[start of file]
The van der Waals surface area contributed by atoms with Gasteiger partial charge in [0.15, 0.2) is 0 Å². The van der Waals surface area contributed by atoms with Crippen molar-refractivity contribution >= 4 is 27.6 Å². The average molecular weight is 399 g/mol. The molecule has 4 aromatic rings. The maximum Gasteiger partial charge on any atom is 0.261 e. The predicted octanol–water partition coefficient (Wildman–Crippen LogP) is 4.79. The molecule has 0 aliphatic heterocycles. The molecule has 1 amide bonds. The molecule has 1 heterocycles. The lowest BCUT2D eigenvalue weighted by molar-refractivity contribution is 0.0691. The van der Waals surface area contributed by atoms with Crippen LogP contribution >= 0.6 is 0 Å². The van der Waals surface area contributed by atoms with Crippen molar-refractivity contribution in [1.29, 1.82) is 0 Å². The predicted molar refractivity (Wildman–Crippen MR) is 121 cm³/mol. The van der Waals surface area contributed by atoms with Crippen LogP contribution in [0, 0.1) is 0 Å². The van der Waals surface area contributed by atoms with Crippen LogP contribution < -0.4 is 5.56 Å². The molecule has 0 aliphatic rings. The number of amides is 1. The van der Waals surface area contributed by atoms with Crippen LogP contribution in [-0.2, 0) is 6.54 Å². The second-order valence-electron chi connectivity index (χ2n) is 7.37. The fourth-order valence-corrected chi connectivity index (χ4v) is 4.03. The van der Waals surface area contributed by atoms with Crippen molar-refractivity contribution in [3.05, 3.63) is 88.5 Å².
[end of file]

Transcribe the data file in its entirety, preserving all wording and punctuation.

The van der Waals surface area contributed by atoms with Gasteiger partial charge in [0.15, 0.2) is 0 Å². The van der Waals surface area contributed by atoms with Crippen molar-refractivity contribution >= 4 is 27.6 Å². The average molecular weight is 399 g/mol. The molecule has 4 aromatic rings. The maximum Gasteiger partial charge on any atom is 0.261 e. The predicted octanol–water partition coefficient (Wildman–Crippen LogP) is 4.79. The molecule has 0 aliphatic heterocycles. The molecule has 1 amide bonds. The molecule has 1 heterocycles. The lowest BCUT2D eigenvalue weighted by molar-refractivity contribution is 0.0691. The van der Waals surface area contributed by atoms with Crippen LogP contribution >= 0.6 is 0 Å². The van der Waals surface area contributed by atoms with Crippen molar-refractivity contribution in [1.29, 1.82) is 0 Å². The predicted molar refractivity (Wildman–Crippen MR) is 121 cm³/mol. The van der Waals surface area contributed by atoms with Crippen LogP contribution in [0, 0.1) is 0 Å². The van der Waals surface area contributed by atoms with Crippen LogP contribution < -0.4 is 5.56 Å². The molecule has 0 aliphatic rings. The number of amides is 1. The van der Waals surface area contributed by atoms with Crippen LogP contribution in [-0.2, 0) is 6.54 Å². The second-order valence-electron chi connectivity index (χ2n) is 7.37. The fourth-order valence-corrected chi connectivity index (χ4v) is 4.03. The van der Waals surface area contributed by atoms with Crippen molar-refractivity contribution in [3.05, 3.63) is 88.5 Å².